The common ringed plover forages on open ground, at both day and night, for a variety of invertebrates, including crustaceans, isopods and various insects (2) (5). Relying heavily on its strong eyesight to locate its prey, food is plucked from on or close to the surface with its short beak (4). Underground prey is enticed to come to the surface by ‘foot-trembling’, whereby the bird stands on one foot and rapidly taps the other on the ground, imitating the vibrations of rainfall (2) (4). Small feeding territories may be defended from other plovers, particularly on intertidal flats which are rich in food, but when not foraging, birds congregate to roost together, often close to the feeding ground just above the high water mark (2) (5). Usually the common ringed plover collects into small flocks of up to 50, but on occasions large groups of between 1,200 and 1,500 birds have been seen (2) (5).
Eggs are laid between April and mid-July in a nest which is no more than a shallow scrape in the ground lined with pebbles and vegetation (2). The nests are usually fairly isolated from others, but in areas with high food abundance, the nests may be arranged in loose groups, with between 5 and 100 metres between each one (2) (5). There is a high degree of site fidelity, meaning that more often than not, breeding birds will return to the same area to nest each year (2). The parents are extremely aggressive around the nest and will fiercely defend it by calling loudly and swooping at intruders (4). Usually four eggs are laid per brood, at intervals of one to three days, and are subsequently incubated by both the male and female for some 21 to 27 days. The chicks fledge after around 24 days in the nest, but few survive past their first year, although those that do may live to 10 years of age (2).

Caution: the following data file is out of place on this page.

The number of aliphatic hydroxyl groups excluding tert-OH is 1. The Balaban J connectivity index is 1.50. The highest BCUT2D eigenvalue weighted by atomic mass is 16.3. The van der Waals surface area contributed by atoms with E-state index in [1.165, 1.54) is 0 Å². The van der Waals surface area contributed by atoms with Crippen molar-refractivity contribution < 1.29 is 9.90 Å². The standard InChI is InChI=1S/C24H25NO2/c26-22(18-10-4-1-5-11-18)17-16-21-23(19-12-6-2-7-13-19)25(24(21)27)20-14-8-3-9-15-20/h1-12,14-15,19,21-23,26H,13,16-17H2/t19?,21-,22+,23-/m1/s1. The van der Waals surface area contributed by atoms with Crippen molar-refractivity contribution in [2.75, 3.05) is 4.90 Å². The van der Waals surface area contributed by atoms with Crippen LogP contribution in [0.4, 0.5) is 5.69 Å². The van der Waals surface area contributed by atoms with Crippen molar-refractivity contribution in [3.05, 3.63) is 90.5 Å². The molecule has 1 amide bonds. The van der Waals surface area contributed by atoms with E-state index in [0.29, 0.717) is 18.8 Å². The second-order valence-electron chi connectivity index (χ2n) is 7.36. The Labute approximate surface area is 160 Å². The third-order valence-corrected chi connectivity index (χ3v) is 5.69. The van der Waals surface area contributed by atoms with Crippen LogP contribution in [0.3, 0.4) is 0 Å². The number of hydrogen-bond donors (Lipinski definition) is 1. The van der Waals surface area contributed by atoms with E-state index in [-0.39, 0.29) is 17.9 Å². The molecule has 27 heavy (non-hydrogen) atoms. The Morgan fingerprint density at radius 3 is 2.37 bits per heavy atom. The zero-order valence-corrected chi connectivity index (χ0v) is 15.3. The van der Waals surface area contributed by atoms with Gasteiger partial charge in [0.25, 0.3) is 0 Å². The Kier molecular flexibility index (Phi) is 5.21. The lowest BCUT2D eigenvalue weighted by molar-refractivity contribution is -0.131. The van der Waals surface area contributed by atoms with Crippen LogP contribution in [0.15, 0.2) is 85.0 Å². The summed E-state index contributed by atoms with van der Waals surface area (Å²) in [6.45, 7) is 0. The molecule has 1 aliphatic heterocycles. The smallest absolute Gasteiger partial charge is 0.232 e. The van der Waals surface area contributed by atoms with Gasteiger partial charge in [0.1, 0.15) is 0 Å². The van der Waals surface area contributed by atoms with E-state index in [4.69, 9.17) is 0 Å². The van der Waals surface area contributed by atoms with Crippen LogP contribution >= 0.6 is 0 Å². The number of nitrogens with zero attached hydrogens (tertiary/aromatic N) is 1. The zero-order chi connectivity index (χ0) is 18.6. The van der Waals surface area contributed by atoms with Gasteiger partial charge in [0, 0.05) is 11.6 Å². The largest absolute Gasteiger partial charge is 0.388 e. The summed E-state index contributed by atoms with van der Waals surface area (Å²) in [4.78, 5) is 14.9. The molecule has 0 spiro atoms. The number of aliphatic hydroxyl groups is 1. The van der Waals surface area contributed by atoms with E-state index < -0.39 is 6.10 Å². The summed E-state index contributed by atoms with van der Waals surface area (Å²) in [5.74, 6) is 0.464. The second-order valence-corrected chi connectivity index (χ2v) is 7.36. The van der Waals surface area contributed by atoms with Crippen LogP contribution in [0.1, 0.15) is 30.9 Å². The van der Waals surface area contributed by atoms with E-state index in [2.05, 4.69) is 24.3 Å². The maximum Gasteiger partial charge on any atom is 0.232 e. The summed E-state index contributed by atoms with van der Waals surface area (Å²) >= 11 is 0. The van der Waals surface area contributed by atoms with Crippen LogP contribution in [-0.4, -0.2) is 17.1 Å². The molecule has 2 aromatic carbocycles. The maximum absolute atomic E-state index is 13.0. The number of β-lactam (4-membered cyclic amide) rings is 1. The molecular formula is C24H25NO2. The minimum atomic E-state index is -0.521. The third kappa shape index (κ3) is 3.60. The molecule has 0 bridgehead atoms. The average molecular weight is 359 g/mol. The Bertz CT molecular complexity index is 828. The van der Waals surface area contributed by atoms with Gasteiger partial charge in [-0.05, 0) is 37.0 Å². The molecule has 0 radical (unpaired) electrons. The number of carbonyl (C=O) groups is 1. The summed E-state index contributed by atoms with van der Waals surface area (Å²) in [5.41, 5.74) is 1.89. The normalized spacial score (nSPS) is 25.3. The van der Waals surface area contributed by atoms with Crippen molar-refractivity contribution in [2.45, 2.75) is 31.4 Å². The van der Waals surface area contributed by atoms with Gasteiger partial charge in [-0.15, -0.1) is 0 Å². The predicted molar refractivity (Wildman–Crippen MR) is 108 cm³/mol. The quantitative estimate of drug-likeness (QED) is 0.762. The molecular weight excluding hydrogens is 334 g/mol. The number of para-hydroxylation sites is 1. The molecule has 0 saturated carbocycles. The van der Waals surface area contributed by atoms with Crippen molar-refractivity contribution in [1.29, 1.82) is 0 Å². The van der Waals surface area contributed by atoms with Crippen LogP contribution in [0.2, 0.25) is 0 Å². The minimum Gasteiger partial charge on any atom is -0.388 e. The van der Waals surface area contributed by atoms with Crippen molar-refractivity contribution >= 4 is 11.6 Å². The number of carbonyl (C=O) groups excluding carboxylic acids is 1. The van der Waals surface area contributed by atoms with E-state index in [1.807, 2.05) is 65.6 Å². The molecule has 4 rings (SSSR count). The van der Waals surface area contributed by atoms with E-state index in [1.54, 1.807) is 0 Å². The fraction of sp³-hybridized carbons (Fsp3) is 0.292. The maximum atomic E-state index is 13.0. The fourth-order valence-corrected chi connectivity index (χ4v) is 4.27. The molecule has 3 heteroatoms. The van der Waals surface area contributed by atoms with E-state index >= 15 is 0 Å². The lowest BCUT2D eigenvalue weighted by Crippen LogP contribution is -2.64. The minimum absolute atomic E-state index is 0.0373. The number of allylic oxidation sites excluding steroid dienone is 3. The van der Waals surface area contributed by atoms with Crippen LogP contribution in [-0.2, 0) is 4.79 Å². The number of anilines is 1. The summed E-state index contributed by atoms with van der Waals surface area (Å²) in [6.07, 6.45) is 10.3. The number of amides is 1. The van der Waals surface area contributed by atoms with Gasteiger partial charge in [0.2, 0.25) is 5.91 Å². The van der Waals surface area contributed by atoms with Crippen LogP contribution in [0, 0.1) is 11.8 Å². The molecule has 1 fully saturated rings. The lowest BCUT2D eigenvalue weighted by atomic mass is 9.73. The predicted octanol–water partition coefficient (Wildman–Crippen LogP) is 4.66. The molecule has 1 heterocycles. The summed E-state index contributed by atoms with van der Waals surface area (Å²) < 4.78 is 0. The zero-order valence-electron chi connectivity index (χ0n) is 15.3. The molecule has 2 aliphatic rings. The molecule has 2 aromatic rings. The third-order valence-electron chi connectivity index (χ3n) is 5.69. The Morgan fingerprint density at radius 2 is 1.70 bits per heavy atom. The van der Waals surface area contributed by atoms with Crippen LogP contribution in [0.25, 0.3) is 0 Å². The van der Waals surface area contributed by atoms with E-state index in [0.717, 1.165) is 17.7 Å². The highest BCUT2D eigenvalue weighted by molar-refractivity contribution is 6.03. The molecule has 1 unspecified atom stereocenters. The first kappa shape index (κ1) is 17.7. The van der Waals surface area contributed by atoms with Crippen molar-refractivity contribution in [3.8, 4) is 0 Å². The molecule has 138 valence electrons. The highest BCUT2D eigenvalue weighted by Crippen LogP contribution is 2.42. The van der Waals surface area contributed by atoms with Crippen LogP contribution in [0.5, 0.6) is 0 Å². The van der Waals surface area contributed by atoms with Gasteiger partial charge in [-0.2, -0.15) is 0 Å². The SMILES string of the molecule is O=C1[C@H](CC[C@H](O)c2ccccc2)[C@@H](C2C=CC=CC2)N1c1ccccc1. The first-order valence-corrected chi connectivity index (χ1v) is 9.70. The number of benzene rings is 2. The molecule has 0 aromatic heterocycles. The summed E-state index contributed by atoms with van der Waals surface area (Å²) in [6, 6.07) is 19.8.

The common ringed plover has an extremely large range and a large population, with more than 120,000 breeding pairs in Europe alone, and consequently is not currently considered at risk of extinction (5) (7). However, this species might be in decline, with significant decreases noted in a number of countries between 1990 and 2000 (7). This may be attributed to the conversion of wetland habitats to agriculture, the reclamation of coastal areas, disturbance of birds, and predation by feral American mink (Mustela vison) (4) (5). Important migratory stop-over habitats on islands in the Baltic Sea are also threatened by pollution, wetland drainage and changing land management practices leading to scrub overgrowth, and the loss of major foraging areas needed by the birds to refuel during their epic journey (4) (5). The common ringed plover is also vulnerable to any future outbreaks of avian botulism, a fatal disease caused by the ingestion of the bacterium Clostridium botulinum that can cause mass mortality in wildfowl (8).